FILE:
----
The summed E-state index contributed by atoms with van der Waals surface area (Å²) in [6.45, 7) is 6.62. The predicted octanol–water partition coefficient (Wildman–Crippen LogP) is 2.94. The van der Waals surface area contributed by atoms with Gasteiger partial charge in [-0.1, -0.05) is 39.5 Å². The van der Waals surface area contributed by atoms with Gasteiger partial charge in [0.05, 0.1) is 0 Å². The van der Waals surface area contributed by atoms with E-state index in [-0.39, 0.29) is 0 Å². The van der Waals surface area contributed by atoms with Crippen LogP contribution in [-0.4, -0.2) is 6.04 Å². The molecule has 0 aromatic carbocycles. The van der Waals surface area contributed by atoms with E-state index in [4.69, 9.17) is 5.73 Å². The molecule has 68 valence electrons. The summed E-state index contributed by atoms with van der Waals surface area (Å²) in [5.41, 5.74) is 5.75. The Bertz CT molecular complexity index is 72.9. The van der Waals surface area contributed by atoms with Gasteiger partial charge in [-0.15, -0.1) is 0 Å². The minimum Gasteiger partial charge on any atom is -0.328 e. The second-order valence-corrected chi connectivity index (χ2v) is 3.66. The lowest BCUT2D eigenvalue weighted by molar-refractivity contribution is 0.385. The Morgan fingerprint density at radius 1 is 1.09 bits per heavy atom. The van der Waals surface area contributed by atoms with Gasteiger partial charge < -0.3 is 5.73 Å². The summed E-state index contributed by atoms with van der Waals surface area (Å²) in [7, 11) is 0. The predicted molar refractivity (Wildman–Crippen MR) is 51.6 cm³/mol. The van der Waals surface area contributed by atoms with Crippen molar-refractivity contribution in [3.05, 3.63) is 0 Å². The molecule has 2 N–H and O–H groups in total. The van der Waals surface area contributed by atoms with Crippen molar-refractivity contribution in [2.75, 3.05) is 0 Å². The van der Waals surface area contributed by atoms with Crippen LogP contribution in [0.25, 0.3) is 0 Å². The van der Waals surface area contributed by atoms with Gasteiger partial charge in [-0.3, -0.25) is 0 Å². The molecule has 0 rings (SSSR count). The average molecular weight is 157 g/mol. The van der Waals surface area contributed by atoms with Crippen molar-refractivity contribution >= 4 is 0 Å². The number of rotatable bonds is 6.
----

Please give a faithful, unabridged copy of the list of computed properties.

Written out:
The summed E-state index contributed by atoms with van der Waals surface area (Å²) in [6.45, 7) is 6.62. The predicted octanol–water partition coefficient (Wildman–Crippen LogP) is 2.94. The van der Waals surface area contributed by atoms with Gasteiger partial charge in [-0.1, -0.05) is 39.5 Å². The van der Waals surface area contributed by atoms with Gasteiger partial charge in [0.05, 0.1) is 0 Å². The van der Waals surface area contributed by atoms with E-state index in [-0.39, 0.29) is 0 Å². The van der Waals surface area contributed by atoms with Crippen LogP contribution in [-0.4, -0.2) is 6.04 Å². The molecule has 0 aromatic carbocycles. The van der Waals surface area contributed by atoms with E-state index in [4.69, 9.17) is 5.73 Å². The molecule has 68 valence electrons. The summed E-state index contributed by atoms with van der Waals surface area (Å²) in [5.41, 5.74) is 5.75. The Bertz CT molecular complexity index is 72.9. The van der Waals surface area contributed by atoms with Gasteiger partial charge in [-0.15, -0.1) is 0 Å². The minimum Gasteiger partial charge on any atom is -0.328 e. The second-order valence-corrected chi connectivity index (χ2v) is 3.66. The lowest BCUT2D eigenvalue weighted by molar-refractivity contribution is 0.385. The Morgan fingerprint density at radius 1 is 1.09 bits per heavy atom. The van der Waals surface area contributed by atoms with Gasteiger partial charge < -0.3 is 5.73 Å². The summed E-state index contributed by atoms with van der Waals surface area (Å²) in [7, 11) is 0. The predicted molar refractivity (Wildman–Crippen MR) is 51.6 cm³/mol. The van der Waals surface area contributed by atoms with Crippen molar-refractivity contribution in [3.05, 3.63) is 0 Å². The molecule has 2 N–H and O–H groups in total. The van der Waals surface area contributed by atoms with Crippen molar-refractivity contribution in [2.75, 3.05) is 0 Å². The van der Waals surface area contributed by atoms with Crippen LogP contribution in [0.25, 0.3) is 0 Å². The van der Waals surface area contributed by atoms with Gasteiger partial charge in [-0.3, -0.25) is 0 Å². The molecule has 0 rings (SSSR count). The average molecular weight is 157 g/mol. The van der Waals surface area contributed by atoms with Crippen molar-refractivity contribution >= 4 is 0 Å². The number of rotatable bonds is 6.